Aung San Suu Kyi: Myanmar’s deposed leader appears in court in person for first since since military coup | World News


Myanmar’s deposed leader, Aung San Suu Kyi, has appeared in court in person for the first time since her arrest in February.

A lawyer for the 75-year-old said she was in good health when they held a meeting with her this morning in the capital, Naypyitaw.

She faces charges that range from illegally possessing walkie talkie radios to violating a state secrets law.

Aung San Suu Kyi: Who is Myanmar’s deposed leader?

Myanmar's President Win Myint reviews the honor guard during his welcome ceremony at the Government House in Bangkok, Thailand
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Myanmar’s President Win Myint was also arrested during the coup earlier this year. File pic

During the meeting, Ms Suu Kyi said that she wished the people good health and prosperity.

Her legal team added that she also sent a message saying: “Our party grew out of the people so it will exist as long as the people support it.”

The comments come after media reports on Friday that the junta-appointed election commissioner announced her party, the National League for Democracy (NLD), would be dissolved for alleged election fraud.

The NLD won a resounding victory in November’s general election, proving far more popular than the military-aligned politicians.

On 1 February, the military staged a coup, citing concerns about alleged electoral fraud as one of the reasons it needed to seize power.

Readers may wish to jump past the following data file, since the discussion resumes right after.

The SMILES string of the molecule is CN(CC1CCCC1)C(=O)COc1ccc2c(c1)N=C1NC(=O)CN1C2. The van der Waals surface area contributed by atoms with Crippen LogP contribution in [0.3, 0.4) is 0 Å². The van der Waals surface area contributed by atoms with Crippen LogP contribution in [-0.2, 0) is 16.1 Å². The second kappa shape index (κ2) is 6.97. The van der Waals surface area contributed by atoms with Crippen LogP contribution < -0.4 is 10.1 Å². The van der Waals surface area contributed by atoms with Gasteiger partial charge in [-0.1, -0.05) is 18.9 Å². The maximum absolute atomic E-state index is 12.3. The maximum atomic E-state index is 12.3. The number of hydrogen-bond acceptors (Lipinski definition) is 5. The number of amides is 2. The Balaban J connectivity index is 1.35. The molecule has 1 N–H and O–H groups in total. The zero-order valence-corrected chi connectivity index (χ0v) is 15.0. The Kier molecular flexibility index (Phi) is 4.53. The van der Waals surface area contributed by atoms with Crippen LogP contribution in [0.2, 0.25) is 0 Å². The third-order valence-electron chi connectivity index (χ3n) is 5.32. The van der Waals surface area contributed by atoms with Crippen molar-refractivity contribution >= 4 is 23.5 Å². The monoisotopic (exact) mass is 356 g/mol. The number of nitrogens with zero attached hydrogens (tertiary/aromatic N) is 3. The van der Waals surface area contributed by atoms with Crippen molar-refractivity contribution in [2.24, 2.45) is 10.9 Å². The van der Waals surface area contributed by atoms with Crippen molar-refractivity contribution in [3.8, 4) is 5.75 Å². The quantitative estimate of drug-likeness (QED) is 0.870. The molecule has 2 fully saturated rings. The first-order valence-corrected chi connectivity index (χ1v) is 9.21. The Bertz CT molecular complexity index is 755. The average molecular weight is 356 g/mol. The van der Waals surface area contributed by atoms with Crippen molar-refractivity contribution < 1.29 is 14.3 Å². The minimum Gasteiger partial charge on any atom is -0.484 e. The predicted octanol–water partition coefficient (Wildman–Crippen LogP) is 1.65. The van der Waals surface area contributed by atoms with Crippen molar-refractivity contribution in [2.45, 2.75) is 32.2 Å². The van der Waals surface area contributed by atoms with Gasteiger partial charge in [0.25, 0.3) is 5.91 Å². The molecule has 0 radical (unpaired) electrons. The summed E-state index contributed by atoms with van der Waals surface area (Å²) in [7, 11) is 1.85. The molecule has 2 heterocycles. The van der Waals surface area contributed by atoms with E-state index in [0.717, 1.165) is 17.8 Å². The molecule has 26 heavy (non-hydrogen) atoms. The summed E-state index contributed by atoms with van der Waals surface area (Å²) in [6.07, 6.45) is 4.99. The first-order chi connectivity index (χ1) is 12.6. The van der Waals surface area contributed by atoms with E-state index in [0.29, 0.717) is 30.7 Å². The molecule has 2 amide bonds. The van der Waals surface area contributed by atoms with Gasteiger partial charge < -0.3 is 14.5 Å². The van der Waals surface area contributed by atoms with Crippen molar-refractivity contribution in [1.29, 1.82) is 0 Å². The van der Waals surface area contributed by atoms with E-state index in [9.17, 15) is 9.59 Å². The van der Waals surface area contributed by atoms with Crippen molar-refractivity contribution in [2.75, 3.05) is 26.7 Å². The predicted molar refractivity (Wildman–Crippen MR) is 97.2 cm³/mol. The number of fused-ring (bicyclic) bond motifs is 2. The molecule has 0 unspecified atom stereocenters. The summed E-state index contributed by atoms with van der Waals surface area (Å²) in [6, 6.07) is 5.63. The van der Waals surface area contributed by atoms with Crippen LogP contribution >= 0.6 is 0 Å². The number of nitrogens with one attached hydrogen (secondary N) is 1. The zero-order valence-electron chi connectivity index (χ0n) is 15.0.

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The strongest weapon in Myanmar is a phone

Ms Suu Kyi was detained that morning and has been under house arrest ever since.

Monday’s hearing concerned several of the six charges Ms Suu Kyi faces, which her supporters say are politically motivated and intended to legitimise the military’s seizure of power as well as discrediting her.

Myanmar‘s president, U Win Myint, was also arrested and appeared at court this morning to discuss his case.

Both cases were adjourned until 7 June.

General Min Aung Hlaing
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General Min Aung Hlaing ousted the elected government of Myanmar on 1 February

Meanwhile, in his first interview with foreign media since the coup, Myanmar’s junta leader confirmed Ms Suu Kyi was in good health ahead of her court appearance.

Min Aung Hlaing also disputed the number of people killed by security forces, which the Assistance Association for Political Prisoners puts at more than 800 since February.

The general instead claimed the death toll was around 300, with 47 police also dead.



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